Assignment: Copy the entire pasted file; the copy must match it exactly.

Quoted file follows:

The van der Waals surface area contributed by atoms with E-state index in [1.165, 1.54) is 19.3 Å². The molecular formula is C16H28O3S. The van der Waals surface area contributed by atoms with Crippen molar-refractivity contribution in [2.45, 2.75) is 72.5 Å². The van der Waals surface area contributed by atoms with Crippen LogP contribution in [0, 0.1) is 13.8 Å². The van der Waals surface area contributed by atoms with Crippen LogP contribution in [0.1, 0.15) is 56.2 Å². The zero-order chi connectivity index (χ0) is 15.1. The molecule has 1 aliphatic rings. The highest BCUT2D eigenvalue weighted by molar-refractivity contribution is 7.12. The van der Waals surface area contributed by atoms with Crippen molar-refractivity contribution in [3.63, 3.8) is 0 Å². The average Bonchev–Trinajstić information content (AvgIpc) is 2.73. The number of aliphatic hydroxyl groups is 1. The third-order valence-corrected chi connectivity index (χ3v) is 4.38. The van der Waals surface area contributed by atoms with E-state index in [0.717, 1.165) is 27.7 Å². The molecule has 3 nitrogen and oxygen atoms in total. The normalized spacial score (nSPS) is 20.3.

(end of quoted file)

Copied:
The van der Waals surface area contributed by atoms with E-state index in [1.165, 1.54) is 19.3 Å². The molecular formula is C16H28O3S. The van der Waals surface area contributed by atoms with Crippen molar-refractivity contribution in [2.45, 2.75) is 72.5 Å². The van der Waals surface area contributed by atoms with Crippen LogP contribution in [0, 0.1) is 13.8 Å². The van der Waals surface area contributed by atoms with Crippen LogP contribution in [0.1, 0.15) is 56.2 Å². The zero-order chi connectivity index (χ0) is 15.1. The molecule has 1 aliphatic rings. The highest BCUT2D eigenvalue weighted by molar-refractivity contribution is 7.12. The van der Waals surface area contributed by atoms with Crippen molar-refractivity contribution in [3.63, 3.8) is 0 Å². The average Bonchev–Trinajstić information content (AvgIpc) is 2.73. The number of aliphatic hydroxyl groups is 1. The third-order valence-corrected chi connectivity index (χ3v) is 4.38. The van der Waals surface area contributed by atoms with E-state index in [0.717, 1.165) is 27.7 Å². The molecule has 3 nitrogen and oxygen atoms in total. The normalized spacial score (nSPS) is 20.3.